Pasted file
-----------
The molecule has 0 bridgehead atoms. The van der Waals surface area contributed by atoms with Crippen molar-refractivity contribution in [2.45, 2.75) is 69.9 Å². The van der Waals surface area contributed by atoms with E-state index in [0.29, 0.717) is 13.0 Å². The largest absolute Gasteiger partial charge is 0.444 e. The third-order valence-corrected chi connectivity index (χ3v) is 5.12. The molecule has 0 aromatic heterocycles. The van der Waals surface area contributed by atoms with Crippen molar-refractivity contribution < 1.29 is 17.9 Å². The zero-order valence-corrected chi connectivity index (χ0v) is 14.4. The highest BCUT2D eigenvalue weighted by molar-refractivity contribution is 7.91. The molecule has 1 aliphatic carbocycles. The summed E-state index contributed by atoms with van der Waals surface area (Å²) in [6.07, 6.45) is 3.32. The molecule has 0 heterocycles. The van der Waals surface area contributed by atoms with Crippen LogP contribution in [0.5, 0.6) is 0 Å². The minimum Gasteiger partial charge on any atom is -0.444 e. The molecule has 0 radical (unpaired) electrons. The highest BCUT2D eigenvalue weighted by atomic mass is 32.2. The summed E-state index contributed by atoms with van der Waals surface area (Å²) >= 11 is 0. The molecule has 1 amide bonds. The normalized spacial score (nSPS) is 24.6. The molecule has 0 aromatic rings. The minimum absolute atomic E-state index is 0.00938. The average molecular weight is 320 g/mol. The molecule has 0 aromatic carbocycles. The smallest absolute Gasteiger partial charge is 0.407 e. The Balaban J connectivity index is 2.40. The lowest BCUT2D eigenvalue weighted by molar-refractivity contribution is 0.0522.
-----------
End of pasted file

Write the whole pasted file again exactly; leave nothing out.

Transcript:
The molecule has 0 bridgehead atoms. The van der Waals surface area contributed by atoms with Crippen molar-refractivity contribution in [2.45, 2.75) is 69.9 Å². The van der Waals surface area contributed by atoms with E-state index in [0.29, 0.717) is 13.0 Å². The largest absolute Gasteiger partial charge is 0.444 e. The third-order valence-corrected chi connectivity index (χ3v) is 5.12. The molecule has 0 aromatic heterocycles. The van der Waals surface area contributed by atoms with Crippen molar-refractivity contribution < 1.29 is 17.9 Å². The zero-order valence-corrected chi connectivity index (χ0v) is 14.4. The highest BCUT2D eigenvalue weighted by molar-refractivity contribution is 7.91. The molecule has 1 aliphatic carbocycles. The summed E-state index contributed by atoms with van der Waals surface area (Å²) in [6.07, 6.45) is 3.32. The molecule has 0 heterocycles. The van der Waals surface area contributed by atoms with Crippen LogP contribution in [0.5, 0.6) is 0 Å². The minimum Gasteiger partial charge on any atom is -0.444 e. The molecule has 0 radical (unpaired) electrons. The highest BCUT2D eigenvalue weighted by atomic mass is 32.2. The summed E-state index contributed by atoms with van der Waals surface area (Å²) >= 11 is 0. The molecule has 1 amide bonds. The normalized spacial score (nSPS) is 24.6. The molecule has 0 aromatic rings. The minimum absolute atomic E-state index is 0.00938. The average molecular weight is 320 g/mol. The molecule has 0 aromatic carbocycles. The smallest absolute Gasteiger partial charge is 0.407 e. The Balaban J connectivity index is 2.40. The lowest BCUT2D eigenvalue weighted by molar-refractivity contribution is 0.0522.